Second Wave of U.S. meltdown starting about now.

Just in case anyone forgot,
Second Wave of U.S. meltdown starting about now.

:open_mouth: 70% of Option Arms might default?!


The characteristics of an Alt-A mortgage wouldn’t be unfamiliar to the average Irish broker or the mainstream lenders here.

  • Reduced borrower income and asset documentation (for example, “stated income”, “stated assets”, “no income verification”)
  • Borrower debt-to-income ratios above what would be “normal”
  • Credit history with too many problems to qualify for an “agency” loan, but not so many as to require a subprime loan
  • Loan to value ratios (percentage of the property price being borrowed) above at higher than “normal” rates.

Blue Horseshoe

That’s true and Hilarious, practically every mortgage made in most of the last decade in Ireland was in reality Alt-A or sub-prime.

Average Prime mortgage =
30 year fixed at about 6.5% ,
20% down-payment ,
no more than 30-33% of back end income (net disposable income) for mortgage payment.

My friend has a 100% , 35 year , 525k tracker(.9%) mortgage from AIB he got in may 2008,
The same type of house on the the next street in Sandyford is asking 350k and is still a ripoff.
A sure we just don’t have a sub-prime problem in Ireland that’s only in America. :angry:

Edit: I believe he could also have had interest only for the first 2 years. 8DD

This report, while still relevant, is from December 2008.

The second wave of resets are only starting to peek now in 2010 and for the next 2 years.

The theory is that the low interest rates now mean that interest rate resets on ARMs aren’t going to be a problem. I think there are a couple of problems with this.

  1. Refinancing a negative equity mortgage. The FHA has been looking at bending its rules to allow these to be qualifying and so cheap. ( … ative.html ).
  2. While ‘vanilla’ hybrid ARMs offer a fixed period followed by a floating rate are addressed by low interest rates, option and Cash flow ARMs are not. … M_Variants . In these cases, the resets are from a reduced payment to full amortisation (it is more properly referred to as a recast as the interest rate may not change, but the terms of repayment do).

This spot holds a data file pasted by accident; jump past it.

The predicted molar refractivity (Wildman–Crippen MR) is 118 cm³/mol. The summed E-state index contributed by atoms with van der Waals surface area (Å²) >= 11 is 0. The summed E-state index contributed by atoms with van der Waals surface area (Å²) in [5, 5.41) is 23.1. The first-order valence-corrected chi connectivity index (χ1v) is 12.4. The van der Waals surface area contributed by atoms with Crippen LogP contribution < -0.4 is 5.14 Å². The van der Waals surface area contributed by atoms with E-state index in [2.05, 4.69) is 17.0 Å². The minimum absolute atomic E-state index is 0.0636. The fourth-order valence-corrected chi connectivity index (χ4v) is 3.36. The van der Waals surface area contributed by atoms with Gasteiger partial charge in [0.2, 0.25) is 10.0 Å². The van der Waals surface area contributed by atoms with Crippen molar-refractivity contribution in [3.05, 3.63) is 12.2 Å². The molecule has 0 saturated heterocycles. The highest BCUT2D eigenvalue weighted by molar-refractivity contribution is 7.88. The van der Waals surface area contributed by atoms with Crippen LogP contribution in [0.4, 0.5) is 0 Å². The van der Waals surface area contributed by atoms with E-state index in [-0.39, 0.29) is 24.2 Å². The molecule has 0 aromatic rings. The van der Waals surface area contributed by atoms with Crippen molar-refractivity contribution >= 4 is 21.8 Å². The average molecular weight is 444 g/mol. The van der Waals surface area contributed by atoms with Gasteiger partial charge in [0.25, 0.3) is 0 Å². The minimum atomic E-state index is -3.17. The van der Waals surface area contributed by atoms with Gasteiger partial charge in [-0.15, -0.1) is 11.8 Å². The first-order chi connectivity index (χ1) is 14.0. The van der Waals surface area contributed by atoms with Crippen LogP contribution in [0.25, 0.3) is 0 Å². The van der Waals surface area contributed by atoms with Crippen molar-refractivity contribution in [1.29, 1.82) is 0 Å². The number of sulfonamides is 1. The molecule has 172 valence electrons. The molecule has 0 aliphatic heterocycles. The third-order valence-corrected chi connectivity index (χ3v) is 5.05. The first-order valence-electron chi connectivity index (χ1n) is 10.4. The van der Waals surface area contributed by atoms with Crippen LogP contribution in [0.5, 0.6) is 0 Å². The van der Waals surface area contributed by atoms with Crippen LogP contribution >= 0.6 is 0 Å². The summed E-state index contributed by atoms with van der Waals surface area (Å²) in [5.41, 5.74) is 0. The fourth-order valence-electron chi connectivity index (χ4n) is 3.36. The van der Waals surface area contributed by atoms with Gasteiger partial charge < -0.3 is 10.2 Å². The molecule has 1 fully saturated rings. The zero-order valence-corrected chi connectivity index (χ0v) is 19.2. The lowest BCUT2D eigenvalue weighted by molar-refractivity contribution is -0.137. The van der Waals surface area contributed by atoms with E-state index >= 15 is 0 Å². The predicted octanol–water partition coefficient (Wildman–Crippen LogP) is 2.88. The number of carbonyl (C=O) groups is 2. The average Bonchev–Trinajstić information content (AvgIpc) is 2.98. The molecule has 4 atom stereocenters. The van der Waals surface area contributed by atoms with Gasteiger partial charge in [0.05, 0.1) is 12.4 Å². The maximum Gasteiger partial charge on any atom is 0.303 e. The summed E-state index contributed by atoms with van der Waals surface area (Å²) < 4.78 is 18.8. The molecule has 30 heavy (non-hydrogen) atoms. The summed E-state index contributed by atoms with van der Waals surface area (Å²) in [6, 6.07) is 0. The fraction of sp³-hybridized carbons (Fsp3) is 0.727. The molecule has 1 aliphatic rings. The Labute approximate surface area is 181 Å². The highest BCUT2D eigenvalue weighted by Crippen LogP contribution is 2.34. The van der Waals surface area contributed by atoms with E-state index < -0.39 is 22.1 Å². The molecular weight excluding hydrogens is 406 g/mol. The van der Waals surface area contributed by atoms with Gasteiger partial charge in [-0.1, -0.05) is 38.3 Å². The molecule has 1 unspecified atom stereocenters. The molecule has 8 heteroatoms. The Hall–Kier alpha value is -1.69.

See the wonderfully coherent CR for more details: … chart.html

Really was ludicrous when you look back on it, my brother got into a similar situation with the flat that he bought although on a lesser scale. Easy to say it now but the government should have regulated much more effectively.

Ever wonder why the reset graph falls off a cliff near the end 2012,
yep there are so few mortgages been issued now and over the last few years,
down 60 - 70%. How can they possibly stop the collapse of house prices with
such drops in lending no matter what government program they come up with.

That’s just pure unadulterated corruption !

Aha! By the time I saw the FDIC’s refutation of that video I’d forgotten where I’d seen it posted. Now that this thread has been bumped, I noticed it again. FWIW, here’s what the FDIC says: … share.html

It is a bank holiday weekend in the US ( Labour Day today). The New York Times has relentless probed the double leg of the dip in a series of articles over the past few days. Here is another version of the chart Arbitrager started the thread with. Look at the right hand scale :open_mouth:

Same data rebased to when subprime resets were still a problem

About 2 million houses will be seized by lenders through 2011. :open_mouth:

Ally’s GMAC Mortgage Halts Home Foreclosures in 23 States → … -n-y-.html

Interestingly this could be about a legal problem →

GMAC stops some evictions, foreclosed home sales → … wD9IBT5VO1 … arket/511/ … tgage.html